Da 5 Bloods
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I May Destroy You
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Very odd French film about a medical student who encounters a stranger on the train and then discovers a shrunken head in his luggage. He becomes obsessed with the head, trying to find out everything about it, the origin, who put it there, who the head is. Itâs an odd tale, and at 2 Â½ hours long, itâs not a fast paced thriller, it requires a lot of patience. The acting is good, the lead does a nice job of portraying his determination and paranoia. Iâll admit, I didnât quite follow what was going on, and the movie certainly doesnât end with everything solved, it just sort of ends. It may disappoint a lot of people but itâs certainly a very different film with some very interesting ideas.
a classic thriller plot with excellent direction. it starts out very surrealistic but as it goes it changes style and ends up with a very real remark.
Given that the film is ultimately about leaving behind the cold-war world, I don't think it could have found a more oblique way there. This movie feels much longer than its nearly 2.5 hours, partly because of its distance, washed-out colours, and near faceless characters (also, the diplomat seems miscast with an actor far too young for the role). Desplechin's later films are apparently much better so there's no need to a be a completist in this case.
Euro thriller that hints at Le Carre subterfuge and starts promisingly with Hitchcockian shenanigans on a train but by the end you are left baffled, bewildered and most tellingly, bored. None of the characters are particularly sympathetic (albeit Emmanuelle Devos makes for welcome eye candy), the pace of the film is best described as langurous and you wish a good editor had got their hands on it.
Premier film, et deja une maitrise impressionnante.
deroutant, sombre, sans concession... ceci n'est pas un film de divertissement, anti-critique et shrek fans passez votre chemin.
probably the best spy movies from France. but its also more than that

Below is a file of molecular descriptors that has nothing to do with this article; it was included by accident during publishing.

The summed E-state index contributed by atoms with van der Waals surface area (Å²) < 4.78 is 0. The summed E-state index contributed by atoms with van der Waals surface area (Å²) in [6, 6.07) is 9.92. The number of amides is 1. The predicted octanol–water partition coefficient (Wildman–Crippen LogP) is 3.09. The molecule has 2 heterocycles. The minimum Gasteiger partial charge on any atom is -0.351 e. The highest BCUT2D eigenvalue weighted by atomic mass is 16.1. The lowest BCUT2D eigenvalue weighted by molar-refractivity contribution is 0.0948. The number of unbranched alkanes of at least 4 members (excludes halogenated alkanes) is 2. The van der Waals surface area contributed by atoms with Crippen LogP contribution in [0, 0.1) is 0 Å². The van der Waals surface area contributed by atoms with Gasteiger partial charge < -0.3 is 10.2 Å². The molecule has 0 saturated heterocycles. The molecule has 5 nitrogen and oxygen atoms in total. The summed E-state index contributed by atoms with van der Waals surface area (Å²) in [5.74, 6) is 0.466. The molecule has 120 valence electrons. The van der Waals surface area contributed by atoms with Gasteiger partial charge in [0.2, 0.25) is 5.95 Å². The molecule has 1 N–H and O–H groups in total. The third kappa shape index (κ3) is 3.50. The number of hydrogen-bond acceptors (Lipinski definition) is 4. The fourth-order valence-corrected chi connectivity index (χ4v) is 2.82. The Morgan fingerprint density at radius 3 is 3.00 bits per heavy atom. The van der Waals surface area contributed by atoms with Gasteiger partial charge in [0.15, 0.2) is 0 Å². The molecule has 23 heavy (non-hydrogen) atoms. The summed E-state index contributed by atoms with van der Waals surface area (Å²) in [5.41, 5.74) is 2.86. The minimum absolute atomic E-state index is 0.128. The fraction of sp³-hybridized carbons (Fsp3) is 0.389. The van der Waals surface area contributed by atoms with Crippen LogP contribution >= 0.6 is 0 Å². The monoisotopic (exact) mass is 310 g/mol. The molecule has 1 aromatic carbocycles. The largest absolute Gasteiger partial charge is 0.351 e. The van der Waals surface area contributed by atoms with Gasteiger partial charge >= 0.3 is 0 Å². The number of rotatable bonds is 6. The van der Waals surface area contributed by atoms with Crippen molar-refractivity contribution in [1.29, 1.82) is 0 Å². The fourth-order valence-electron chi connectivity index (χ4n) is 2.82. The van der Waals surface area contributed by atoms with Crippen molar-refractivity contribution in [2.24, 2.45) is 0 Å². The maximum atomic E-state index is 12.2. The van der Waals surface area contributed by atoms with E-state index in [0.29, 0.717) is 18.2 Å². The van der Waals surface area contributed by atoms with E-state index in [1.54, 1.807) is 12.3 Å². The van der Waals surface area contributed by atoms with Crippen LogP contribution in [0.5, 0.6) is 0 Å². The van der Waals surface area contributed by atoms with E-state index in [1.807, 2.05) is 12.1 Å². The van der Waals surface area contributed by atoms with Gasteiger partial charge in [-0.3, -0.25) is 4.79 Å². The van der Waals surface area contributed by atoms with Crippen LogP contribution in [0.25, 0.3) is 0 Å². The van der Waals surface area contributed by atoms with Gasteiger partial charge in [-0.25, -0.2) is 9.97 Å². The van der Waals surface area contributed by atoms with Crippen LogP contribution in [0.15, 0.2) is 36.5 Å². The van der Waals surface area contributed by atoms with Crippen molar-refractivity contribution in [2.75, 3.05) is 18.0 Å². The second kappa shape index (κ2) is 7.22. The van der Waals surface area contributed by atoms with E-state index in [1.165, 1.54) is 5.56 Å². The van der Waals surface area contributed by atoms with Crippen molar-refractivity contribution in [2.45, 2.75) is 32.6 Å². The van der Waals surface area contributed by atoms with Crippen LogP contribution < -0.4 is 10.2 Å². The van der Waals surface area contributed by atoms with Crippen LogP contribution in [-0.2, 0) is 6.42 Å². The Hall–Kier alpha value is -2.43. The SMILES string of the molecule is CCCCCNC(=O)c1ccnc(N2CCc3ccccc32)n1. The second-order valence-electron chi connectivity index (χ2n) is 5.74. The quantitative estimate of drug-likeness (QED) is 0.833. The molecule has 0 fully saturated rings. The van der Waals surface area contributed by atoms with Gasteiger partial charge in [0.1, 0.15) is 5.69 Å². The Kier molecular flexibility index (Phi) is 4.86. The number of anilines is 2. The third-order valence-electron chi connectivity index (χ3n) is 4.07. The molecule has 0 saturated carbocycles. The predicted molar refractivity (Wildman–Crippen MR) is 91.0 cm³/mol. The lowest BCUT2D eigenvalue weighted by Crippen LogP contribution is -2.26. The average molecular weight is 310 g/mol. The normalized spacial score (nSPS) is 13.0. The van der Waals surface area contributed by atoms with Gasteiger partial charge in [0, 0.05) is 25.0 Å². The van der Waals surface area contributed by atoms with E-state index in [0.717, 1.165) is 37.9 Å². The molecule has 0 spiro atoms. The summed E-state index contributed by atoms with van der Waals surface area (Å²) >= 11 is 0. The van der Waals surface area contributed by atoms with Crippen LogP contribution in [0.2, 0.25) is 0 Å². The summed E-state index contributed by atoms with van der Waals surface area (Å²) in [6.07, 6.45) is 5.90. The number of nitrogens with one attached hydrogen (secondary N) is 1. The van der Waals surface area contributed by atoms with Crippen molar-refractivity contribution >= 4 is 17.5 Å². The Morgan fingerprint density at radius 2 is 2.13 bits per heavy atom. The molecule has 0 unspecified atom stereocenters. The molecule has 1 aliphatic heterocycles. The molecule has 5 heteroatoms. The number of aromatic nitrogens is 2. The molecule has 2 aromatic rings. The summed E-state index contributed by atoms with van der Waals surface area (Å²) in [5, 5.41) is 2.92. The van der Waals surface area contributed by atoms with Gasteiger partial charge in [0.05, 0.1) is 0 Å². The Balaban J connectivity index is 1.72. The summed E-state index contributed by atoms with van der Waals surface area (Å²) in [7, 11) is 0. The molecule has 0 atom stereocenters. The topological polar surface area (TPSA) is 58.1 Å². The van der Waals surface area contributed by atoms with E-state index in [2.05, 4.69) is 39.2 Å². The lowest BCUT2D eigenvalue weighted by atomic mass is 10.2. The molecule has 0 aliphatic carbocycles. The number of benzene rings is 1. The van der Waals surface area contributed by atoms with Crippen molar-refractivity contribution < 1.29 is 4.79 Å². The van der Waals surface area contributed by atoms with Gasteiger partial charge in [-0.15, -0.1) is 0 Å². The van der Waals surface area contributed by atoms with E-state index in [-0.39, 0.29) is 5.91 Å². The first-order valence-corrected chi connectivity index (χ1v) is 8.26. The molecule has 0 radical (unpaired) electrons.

here is some kierkegaard for you:
[i]It is told that there was once a man who through his misdeeds deserved the punishment which the law meted out to him. After he had suffered for his wrong acts he went back into ordinary society, improved. Then he went to a strange land, where he was not known, and where he became known for his worthy conduct. All was forgotten. Then one day there appeared a fugitive that recognized the distinguished person as his equal back in those miserable days. This was a terrifying memory to meet. A deathlike fear shook him each time this man passed. Although silent, this memory shouted in a high voice until through the voice of this vile fugitive it took on words. Then suddently despair seized this man, who seemed to have been saved. And it seized him just because repentance was forgotten, because the improvement toward society was not the resigning of himself to God, so that in the humility of repentencehe might remember what he had been. For in the temporal, and sensual, and social sense, repentance is in fact something that comes and goes during the years. But in the eternal sense, it is a silent daily anxiety. It is eternally false, that guilt is changed by the passage of century. To assert anything of this sort is to confuse the Eternal with what the Eternal is least like- with human forgetfulness[/i]. (45)
i have a fear of this kind of bad faith...selling out. (edit: the concept of 'selling-out' is a metaphysical study)
[i]And the sea, like the wise man, is sufficient unto itself. Whether it lies like a child and amuses itself with its soft ripples as a child that plays with its mouth, or at noon lies like a drowsy thinker in carefree enjoyment and allows its gaze to wander over all, or in the night ponders deeply over its own being; whether in order to see what is going on, it cunningly conceals itself as though it no longer existed, or whether it rages in its own passion: the sea has a deep ground, it knows well enough that it knows. That which has that deep ground always knows this; but there is no sharing of this knowledge.[/i] (48)
i am merely passing this on. i often feel inauthentic and fake which is just a part of my (our) self-doubt. sartre claimed that however hard we tried to become authentic, however solid we believed we were in our being, that we would always be conscious and aware of our movements and thus can never truly be what we would like to become.
[i]Now the unspeakable is like the murmuring of a brook. If you go buried in your own thoughts, if you are busy, then you do not notice it all in passing. You are not aware this this murmuring exists. But if you stand still, then you discover it. And if you have discovered it, then you must stand still. And when you stand still, then it persuades you. And when it has persuaded you then you must stoop and listen attentively to it. And when you have stooped to listen to it, then it captures you. And when it has captured you, then you cannot break away from it, then you are overpowered. Infatuated, you sink down at its side. At each moment it is as if in the next moment it must offer an explanation. But the brook goes on murmuring, and the wanderer at its side grows older. [/i](49)
[right][u][b]Purity of Heart: Is to Will One Thing[/b][/u][/right]
here is a another very good french film: [b]La Sentinelle[/b]. firstly, the protagonist looks identical to the priest in [i]Bresson's[/i] [b]Diary of a Country Priest[/b]. wide eyed, somber face...shy. the same kind of anxiety is exhibited in his movements and his alienation from the bourgeois that he grew up with. it's partly a thriller, part study of the human body and it's socio-political constrictions. betwixt an 8 and 9.